The Girl in the Golden Atom by Ray Cummings
In Irish author Fitz James O’Brien’s classic novella of 1858, entitled “The Diamond Lens,” a scientist, employing his newly invented supermicroscope, is able to observe a beautiful young woman who lives in the impossibly small world of a droplet of water. Flash forward 77 years, and we find British author Festus Pragnell, in the novel The Green Man of Graypec (1935), giving us the tale of a man who is accidentally sucked, via his scientist brother’s new supermicroscope, into the subatomic world of Kilsona, where he is forced to abide for some time. Sandwiched between these two works, however, is a book that has, over the decades, managed to achieve for itself pride of place in these kind of microverse affairs, in which entire worlds are discovered in the heart of an atom, and that book is one that I have finally caught up with, Ray Cummings’ highly influential novel The Girl in the Golden Atom.
The NYC-born Cummings, as I have mentioned elsewhere, was, from 1914 – 1919, the personal assistant of Thomas Edison, and even went on to marry Edison’s daughter. In 1919, Cummings began his career as a writer, his very first sale being the novella-length “The Girl in the Golden Atom,” which initially appeared in the March 15, 1919 issue of All-Story Weekly, its front cover sporting the blurb “A Romance of a World Within a World.” That issue sold for 10 cents and contained 176 pages of prime pulp fiction … including Part 5 (of 6) of Abraham Merritt’s The Moon Pool. Cummings’ first-ever story proved so popular with readers that, the following year, he came out with a sequel that was four times as long! That novel-length sequel, The People of the Golden Atom, ran as a six-part serial in the January 24 – February 28, 1920 issues of All-Story, and in 1922 the two tales would be cobbled together into one novel, The Girl in the Golden Atom, issued as a hardcover by Harper & Brothers. Since its initial appearance as a novel 100 years ago (as of this writing), the book has understandably seen dozens of reprints. The edition that this reader was fortunate enough to acquire is the 2005 one from Bison Books, which happily includes a wonderful introduction by sci-fi Grand Master Jack Williamson, and I see that Steeger Books is currently selling a very beautiful copy today, as well. Perhaps Cummings’ most famous piece of work, The Girl in the Golden Atom would turn out to be just one of the almost 750 (!) stories that this flabbergastingly prolific author ultimately gave to the public before his death in 1957, at the age of 69.
For the most part, Cummings’ novel transpires inside a single room in NYC; to be specific, one of the rooms in the Scientific Club, the setting for several dozen other Cummings stories. Here, in the novella section of the novel, a Chemist relates to four friends – a Doctor, a Banker, a Big Business Man, and a Very Young Man – his latest theories. (Incidentally, it is not till much later in the book that we ever learn the actual names of the five men.) The Chemist had concluded that there is no reason why life shouldn’t be able to exist in the subatomic world, and indeed, using a new microscope of his own design, he had recently seen, inside the golden wedding ring that once had been his mother’s, a beautiful but sad-looking woman sitting at the entrance of a cave! The Chemist had later concocted some remarkable drugs that could instantly miniaturize or enlarge his own person, and in front of the other four, demonstrates those astounding substances. A fly in the room is enlarged to grotesque hugeness, and a sparrow and lizard are shrunk down to micro size and allowed to enter a scratch that the Chemist has made upon the ring. And while the others watch dumbstruck, the Chemist himself shrinks down to nothingness and enters that golden scratch. Two days later, the Chemist returns, and proceeds to tell the others the story of his five-day adventure. (Time, apparently, progresses at a different rate in the subatomic universe.) He had indeed, after many travails in journeying downward into the ring, been able to find the lovely woman by the cave, and had learned that her name is Lylda, the daughter of one of the chief scientists of the Oroid people. Lylda and her people had pleaded with the Chemist from the upper world for his assistance in their recent war against the aggressive Malites, which the Chemist, after growing hundreds of feet in height (measurements in the book being relative, naturally), was more than capable of providing. At the end of the novella section, the Chemist decides to return to Lylda, and the golden ring is placed inside a museum for safekeeping.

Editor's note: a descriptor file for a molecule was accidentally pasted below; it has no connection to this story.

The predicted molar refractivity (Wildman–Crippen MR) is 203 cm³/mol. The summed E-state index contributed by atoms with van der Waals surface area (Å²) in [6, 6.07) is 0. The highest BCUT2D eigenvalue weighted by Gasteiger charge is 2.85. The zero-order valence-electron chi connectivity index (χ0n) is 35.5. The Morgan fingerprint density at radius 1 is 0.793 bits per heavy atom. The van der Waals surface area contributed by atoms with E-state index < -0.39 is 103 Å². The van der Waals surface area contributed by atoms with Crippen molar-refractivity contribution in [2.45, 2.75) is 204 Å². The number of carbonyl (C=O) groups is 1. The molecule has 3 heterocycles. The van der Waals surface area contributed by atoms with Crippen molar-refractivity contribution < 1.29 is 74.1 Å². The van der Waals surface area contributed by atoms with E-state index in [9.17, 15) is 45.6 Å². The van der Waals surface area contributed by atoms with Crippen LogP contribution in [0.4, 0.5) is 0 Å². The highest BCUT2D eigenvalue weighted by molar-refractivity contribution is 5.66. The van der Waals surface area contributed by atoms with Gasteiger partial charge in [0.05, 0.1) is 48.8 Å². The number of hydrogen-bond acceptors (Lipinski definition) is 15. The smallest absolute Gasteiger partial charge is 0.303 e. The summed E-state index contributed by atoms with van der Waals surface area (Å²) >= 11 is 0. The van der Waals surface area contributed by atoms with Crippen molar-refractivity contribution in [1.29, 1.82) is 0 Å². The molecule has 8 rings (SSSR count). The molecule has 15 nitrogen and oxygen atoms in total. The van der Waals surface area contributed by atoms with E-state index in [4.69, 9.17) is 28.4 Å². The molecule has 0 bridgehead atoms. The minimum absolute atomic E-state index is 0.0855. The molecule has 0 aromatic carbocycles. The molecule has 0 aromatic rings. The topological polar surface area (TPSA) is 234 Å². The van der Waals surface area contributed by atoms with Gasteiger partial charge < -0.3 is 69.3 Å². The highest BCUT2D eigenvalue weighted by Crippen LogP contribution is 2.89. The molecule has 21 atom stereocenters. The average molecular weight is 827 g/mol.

The story then jumps five years later, to the fall of 1923. The Chemist, Rogers, has not returned, and so, in observance of instructions contained in a letter that he’d left with the Doctor in 1918, three of his friends decide to use those same wonderful drugs (the formulas for which were contained in that letter) and attempt to find him. Thus, the Doctor (Frank Adams), the Big Business Man (Will), and the Very Young Man (Jack Bruce … hmm, why does that name seem so familiar?) make the hazardous journey, the elderly Banker (George) being tasked with watching over the ring in the club room. The three men, after a harrowing descent into the microverse, are indeed successful at finding Rogers, who is now, after 12 years, happily married to Lylda, living in the Oroid capital city of Arite, and the father of a 10-year-old boy, Loto. But trouble soon attends the arrival of the upper-world adventurers. The economic revolutionary named Targo, from the neighboring city Orlog, manages to stir up the populace not only against their kindly king, but against the newcomers, as well. On the trio’s second day in Arite, both Lylda’s scientist father and the king are murdered, and Loto is kidnapped by Targo’s followers. Jack takes off to Orlog to rescue the youth, accompanied by Lylda’s sister, the lovely Aura, and that is just the beginning of an increasingly dangerous time for our quartet, deep inside the world of a golden atom…